When I was a kid I was told a story about a man who arrives at a beach only to find it covered with starfish washed in by the tide. He walked for a while along this beach picking his way between all of the washed up starfish until he came upon an old man. He could see him from afar picking up starfish one after the other and throwing them back into the sea. He approached him and said “why are you bothering, there are far too many starfish here for you to make a difference?” The man smiled at him as he picked up another starfish and said “but I can make a difference to this one” as he threw it back into the sea “and this one” as he threw in another.
The refugee crisis in Europe reminded me of this story. It is tempting to scorn at the pitiful numbers of visas being offered (excepting Germany’s 800,000) by the various countries in comparison to the number of people needing help. But those quotas will mean a life changing difference for thousands of families who otherwise would be stuck in Syria, in refugee camps around Syria or in the netherworld of being a non person in Europe. Each entry permit will change someone’s life for the better and prevent them from risking drowning by setting sail in a vessel that’s not seaworthy or by taking other extraordinary risks.
However it must be remembered that as good as it will be for each and every person granted asylum in a European country it will not stop hundreds of thousands more pouring into Europe from the Middle East, risking death along the way. The British government has given £900 million towards the maintenance of refugee camps around the Middle East but this hasn’t proven to be much of a solution either.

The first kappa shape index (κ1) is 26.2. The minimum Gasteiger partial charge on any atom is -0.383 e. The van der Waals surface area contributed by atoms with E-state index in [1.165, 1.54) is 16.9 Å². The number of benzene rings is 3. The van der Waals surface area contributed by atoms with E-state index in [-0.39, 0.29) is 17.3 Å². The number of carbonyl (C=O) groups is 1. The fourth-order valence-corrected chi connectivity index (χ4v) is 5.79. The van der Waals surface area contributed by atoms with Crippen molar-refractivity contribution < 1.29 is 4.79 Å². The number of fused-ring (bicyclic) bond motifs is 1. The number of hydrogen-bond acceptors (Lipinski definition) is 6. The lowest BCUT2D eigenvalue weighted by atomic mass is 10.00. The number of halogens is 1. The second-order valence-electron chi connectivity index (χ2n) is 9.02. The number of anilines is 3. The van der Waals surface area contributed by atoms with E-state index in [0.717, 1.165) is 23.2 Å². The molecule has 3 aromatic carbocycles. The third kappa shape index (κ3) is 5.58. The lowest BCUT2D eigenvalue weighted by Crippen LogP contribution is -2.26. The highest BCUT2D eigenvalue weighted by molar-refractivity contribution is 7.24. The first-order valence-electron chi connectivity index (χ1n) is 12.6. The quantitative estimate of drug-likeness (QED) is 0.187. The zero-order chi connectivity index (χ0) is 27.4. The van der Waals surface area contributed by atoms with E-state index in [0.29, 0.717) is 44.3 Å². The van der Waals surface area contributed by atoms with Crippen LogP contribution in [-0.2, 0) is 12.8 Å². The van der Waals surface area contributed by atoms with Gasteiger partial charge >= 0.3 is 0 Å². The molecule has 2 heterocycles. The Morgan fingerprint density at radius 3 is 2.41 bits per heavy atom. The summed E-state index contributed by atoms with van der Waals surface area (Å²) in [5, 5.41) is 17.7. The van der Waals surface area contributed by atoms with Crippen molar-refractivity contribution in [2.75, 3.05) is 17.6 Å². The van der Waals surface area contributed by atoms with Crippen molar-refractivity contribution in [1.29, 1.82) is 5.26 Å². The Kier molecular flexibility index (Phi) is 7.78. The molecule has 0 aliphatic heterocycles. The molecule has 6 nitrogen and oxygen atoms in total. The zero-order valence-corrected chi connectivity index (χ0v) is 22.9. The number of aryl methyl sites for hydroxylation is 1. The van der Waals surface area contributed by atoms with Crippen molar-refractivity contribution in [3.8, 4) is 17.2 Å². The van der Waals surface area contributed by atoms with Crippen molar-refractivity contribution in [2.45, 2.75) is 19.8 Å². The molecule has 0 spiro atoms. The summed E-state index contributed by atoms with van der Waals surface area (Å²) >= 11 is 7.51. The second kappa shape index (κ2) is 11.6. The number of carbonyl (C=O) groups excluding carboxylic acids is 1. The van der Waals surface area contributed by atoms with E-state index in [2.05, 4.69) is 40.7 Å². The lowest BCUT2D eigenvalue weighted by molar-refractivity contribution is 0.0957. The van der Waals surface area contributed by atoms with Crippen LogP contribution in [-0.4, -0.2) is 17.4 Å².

Reading the UK media at the moment one is struck by the great lengths so many publications have gone to avoid calling for military action while simultaneously calling for a solution to the Syrian refugee crisis. As if the war in what used to be Syria and Iraq and the refugee crisis it spawned aren’t even a part of the same issue. This unwillingness to confront the fact that the refugee problem they now face could have been resolved had they found the resolve to confront Assad much, much earlier on is quite frankly astounding. The sheer silence from British politicians who blocked Cameron from launching military strikes against Syria when there was some possibility they could have made a difference casts doubt on their own sincerity now.
I wonder how long we will have to wait before Labour MPs start coming forward and admitting that preventing the strikes on Syria was the wrong move to make. I won’t be holding my breath continued unwillingness to face this fact ensures that no matter how many refugees Europe allows in it will never manage to stem the tide and the chances are that there will be plenty more young children washing up on the shores.
Unlike starfish they cannot simply be thrown back into the sea.